“I just hope that my experience as a Pittsburgh public school graduate will help me relate to my students and their own high school experiences. I wasn’t the best student, either, but I still graduated college in just three years. I want to show my classes that even if they aren’t the best students, they can achieve so much once they put their mind to it,” she added.
One of four new English teachers this year, Erica Tipton is part of the new generation of teachers at Allderdice who bring new, young, and fresh perspectives to their jobs. Tipton is currently teaching English 1 and will be one of the debate team coaches this year. A native of Pittsburgh, Tipton graduated from Ambridge High School and attended the University of Pittsburgh for her undergraduate years. She graduated from New York University with a teaching degree in 2006. She returned to Pittsburgh to teach at Hillel Academy in Squirrel Hill, and then applied to teach in the Pittsburgh Public Schools.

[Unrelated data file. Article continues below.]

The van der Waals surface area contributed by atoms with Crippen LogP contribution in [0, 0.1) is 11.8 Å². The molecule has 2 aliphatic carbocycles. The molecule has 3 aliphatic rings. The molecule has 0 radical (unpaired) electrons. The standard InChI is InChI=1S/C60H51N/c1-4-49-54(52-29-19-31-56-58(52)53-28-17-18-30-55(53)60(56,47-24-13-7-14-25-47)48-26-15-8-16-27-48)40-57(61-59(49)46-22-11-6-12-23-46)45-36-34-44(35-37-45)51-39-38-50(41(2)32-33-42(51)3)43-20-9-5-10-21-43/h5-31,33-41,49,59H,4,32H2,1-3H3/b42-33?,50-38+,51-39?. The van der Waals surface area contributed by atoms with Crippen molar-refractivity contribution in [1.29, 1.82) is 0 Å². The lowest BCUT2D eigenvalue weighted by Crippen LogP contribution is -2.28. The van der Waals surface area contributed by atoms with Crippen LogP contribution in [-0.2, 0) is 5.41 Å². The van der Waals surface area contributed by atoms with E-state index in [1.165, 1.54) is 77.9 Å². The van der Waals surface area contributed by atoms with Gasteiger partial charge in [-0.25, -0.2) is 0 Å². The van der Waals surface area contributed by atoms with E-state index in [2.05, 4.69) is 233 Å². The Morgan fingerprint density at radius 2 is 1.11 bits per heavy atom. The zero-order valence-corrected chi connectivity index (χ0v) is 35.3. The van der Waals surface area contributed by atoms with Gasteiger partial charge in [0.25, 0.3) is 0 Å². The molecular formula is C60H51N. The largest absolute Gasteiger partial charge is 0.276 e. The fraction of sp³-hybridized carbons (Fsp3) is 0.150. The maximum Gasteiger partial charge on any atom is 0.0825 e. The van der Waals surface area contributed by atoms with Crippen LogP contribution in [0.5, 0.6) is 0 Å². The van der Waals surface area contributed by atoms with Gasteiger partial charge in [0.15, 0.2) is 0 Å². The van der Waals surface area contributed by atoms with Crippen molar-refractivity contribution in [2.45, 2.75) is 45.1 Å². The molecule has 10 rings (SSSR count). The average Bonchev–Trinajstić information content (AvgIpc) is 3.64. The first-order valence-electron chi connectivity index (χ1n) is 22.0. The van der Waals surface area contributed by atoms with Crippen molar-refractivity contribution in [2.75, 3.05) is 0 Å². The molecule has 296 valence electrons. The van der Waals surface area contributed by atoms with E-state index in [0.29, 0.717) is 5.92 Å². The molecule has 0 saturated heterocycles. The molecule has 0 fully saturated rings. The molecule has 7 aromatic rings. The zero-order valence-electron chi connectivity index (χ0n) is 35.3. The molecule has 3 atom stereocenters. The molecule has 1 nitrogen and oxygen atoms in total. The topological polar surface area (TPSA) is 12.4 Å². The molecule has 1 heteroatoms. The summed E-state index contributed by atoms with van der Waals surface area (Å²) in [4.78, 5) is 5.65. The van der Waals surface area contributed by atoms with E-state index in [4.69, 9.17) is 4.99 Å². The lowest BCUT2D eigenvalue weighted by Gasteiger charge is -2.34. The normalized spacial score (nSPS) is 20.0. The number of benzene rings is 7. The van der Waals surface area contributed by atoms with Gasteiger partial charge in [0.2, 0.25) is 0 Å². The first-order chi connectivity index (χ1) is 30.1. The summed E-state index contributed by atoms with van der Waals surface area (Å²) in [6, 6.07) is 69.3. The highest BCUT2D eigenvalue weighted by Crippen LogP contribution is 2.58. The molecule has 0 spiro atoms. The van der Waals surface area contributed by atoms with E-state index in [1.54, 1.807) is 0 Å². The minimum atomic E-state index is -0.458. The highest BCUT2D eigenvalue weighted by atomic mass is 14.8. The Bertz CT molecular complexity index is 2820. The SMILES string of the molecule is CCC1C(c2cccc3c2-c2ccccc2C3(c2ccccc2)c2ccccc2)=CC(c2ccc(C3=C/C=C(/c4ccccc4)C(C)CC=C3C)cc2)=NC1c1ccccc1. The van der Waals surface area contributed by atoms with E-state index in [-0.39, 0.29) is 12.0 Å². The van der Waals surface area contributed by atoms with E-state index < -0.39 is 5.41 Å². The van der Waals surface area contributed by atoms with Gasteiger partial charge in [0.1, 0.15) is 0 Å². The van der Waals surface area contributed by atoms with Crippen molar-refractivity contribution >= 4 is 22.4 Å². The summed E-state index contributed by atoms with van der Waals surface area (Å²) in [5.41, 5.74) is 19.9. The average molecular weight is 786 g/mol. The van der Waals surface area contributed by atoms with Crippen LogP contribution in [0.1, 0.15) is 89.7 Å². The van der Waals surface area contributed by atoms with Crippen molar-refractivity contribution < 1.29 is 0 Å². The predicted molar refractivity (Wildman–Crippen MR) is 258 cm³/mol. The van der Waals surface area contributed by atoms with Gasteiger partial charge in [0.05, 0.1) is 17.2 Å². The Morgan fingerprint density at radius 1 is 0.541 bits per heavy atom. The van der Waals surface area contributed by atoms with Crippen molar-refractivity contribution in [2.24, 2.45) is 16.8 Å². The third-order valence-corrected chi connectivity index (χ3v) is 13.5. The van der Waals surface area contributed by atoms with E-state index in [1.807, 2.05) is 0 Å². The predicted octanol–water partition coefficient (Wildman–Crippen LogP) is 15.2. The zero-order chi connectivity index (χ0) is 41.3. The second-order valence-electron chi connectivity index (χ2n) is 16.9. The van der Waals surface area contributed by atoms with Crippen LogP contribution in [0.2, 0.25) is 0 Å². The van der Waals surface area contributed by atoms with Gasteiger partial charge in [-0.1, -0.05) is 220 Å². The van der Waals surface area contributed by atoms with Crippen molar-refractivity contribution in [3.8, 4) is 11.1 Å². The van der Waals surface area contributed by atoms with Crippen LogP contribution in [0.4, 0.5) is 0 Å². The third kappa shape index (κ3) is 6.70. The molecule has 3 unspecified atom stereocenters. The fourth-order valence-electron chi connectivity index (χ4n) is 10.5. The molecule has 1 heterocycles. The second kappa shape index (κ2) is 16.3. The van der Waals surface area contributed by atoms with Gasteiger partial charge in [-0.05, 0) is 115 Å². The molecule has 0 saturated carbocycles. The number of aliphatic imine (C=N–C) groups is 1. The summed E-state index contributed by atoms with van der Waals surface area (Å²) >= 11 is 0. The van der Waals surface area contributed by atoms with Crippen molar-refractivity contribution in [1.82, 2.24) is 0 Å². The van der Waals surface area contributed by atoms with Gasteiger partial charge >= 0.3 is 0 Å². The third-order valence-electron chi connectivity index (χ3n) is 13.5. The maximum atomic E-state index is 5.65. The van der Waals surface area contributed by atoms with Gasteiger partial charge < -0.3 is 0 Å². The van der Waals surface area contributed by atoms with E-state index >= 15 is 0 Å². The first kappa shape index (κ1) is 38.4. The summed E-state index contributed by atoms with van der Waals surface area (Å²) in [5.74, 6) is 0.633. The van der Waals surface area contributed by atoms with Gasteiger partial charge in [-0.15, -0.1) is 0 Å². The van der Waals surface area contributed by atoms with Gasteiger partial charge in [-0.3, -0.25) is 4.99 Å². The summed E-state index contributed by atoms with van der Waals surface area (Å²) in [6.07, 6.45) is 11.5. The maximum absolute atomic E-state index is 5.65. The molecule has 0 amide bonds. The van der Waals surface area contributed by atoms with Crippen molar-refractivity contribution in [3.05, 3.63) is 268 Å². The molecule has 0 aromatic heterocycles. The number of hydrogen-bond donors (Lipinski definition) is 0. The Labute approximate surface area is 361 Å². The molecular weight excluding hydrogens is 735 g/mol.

Tipton did not decide to become a teacher until her senior year in college. At that time, her sister’s overly-ambitious third-grade teacher invited all college-age siblings of her students to come in and talk about what college was like. “It was while I was talking when I realized I actually enjoyed talking to these attentive little kids. I hadn’t done much public speaking before that.” It was that day, Tipton says, when she realized she wanted to teach. However, since her passion was literature and she knew it was only offered in high schools, she decided to go into secondary education.
She is enjoying teaching so far and is optimistic about the year. “In the future, I hope to still be teaching in Pittsburgh,” she said. Meanwhile, in her free time, Tipton likes to exercise, watch movies, chat with her four sisters, and spend time with her husband and dog.
The following English teachers retired before the start of the 2011-2012 school year:
The Foreword wishes them luck in retirement!